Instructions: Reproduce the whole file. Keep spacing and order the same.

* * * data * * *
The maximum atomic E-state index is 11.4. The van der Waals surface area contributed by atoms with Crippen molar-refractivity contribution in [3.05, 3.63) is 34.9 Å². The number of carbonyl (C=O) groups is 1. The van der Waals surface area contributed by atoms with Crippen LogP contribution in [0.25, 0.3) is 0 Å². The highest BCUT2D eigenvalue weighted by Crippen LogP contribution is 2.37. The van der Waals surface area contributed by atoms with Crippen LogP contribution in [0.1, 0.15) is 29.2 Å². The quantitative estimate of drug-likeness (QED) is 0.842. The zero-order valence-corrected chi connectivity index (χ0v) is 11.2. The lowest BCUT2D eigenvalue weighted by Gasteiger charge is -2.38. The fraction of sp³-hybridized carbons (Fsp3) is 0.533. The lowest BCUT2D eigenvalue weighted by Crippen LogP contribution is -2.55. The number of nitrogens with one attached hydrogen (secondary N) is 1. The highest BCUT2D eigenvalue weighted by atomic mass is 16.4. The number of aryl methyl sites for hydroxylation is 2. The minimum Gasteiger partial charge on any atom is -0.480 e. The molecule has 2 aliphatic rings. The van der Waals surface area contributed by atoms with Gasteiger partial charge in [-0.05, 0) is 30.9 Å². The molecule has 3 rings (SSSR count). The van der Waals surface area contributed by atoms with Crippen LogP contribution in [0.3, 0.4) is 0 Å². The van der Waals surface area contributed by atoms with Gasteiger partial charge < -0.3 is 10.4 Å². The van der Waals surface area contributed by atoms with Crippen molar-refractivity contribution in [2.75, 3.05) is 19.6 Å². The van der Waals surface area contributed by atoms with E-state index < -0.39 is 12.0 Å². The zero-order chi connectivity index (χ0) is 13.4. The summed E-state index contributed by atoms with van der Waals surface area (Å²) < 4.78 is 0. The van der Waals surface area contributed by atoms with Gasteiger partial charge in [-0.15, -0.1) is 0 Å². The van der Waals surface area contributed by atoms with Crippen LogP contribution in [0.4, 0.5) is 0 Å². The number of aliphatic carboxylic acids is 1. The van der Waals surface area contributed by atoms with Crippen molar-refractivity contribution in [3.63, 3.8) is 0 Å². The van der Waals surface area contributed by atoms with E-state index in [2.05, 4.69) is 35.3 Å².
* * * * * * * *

The maximum atomic E-state index is 11.4. The van der Waals surface area contributed by atoms with Crippen molar-refractivity contribution in [3.05, 3.63) is 34.9 Å². The number of carbonyl (C=O) groups is 1. The van der Waals surface area contributed by atoms with Crippen LogP contribution in [0.25, 0.3) is 0 Å². The highest BCUT2D eigenvalue weighted by Crippen LogP contribution is 2.37. The van der Waals surface area contributed by atoms with Crippen LogP contribution in [0.1, 0.15) is 29.2 Å². The quantitative estimate of drug-likeness (QED) is 0.842. The zero-order valence-corrected chi connectivity index (χ0v) is 11.2. The lowest BCUT2D eigenvalue weighted by Gasteiger charge is -2.38. The fraction of sp³-hybridized carbons (Fsp3) is 0.533. The lowest BCUT2D eigenvalue weighted by Crippen LogP contribution is -2.55. The number of nitrogens with one attached hydrogen (secondary N) is 1. The highest BCUT2D eigenvalue weighted by atomic mass is 16.4. The number of aryl methyl sites for hydroxylation is 2. The minimum Gasteiger partial charge on any atom is -0.480 e. The molecule has 2 aliphatic rings. The van der Waals surface area contributed by atoms with Gasteiger partial charge in [-0.05, 0) is 30.9 Å². The molecule has 3 rings (SSSR count). The van der Waals surface area contributed by atoms with Crippen LogP contribution in [0.3, 0.4) is 0 Å². The van der Waals surface area contributed by atoms with Gasteiger partial charge < -0.3 is 10.4 Å². The van der Waals surface area contributed by atoms with Crippen molar-refractivity contribution in [2.75, 3.05) is 19.6 Å². The van der Waals surface area contributed by atoms with E-state index < -0.39 is 12.0 Å². The zero-order chi connectivity index (χ0) is 13.4. The summed E-state index contributed by atoms with van der Waals surface area (Å²) < 4.78 is 0. The van der Waals surface area contributed by atoms with Gasteiger partial charge in [-0.15, -0.1) is 0 Å². The van der Waals surface area contributed by atoms with Crippen LogP contribution in [0.4, 0.5) is 0 Å². The number of aliphatic carboxylic acids is 1. The van der Waals surface area contributed by atoms with Crippen molar-refractivity contribution in [3.63, 3.8) is 0 Å². The van der Waals surface area contributed by atoms with E-state index in [2.05, 4.69) is 35.3 Å².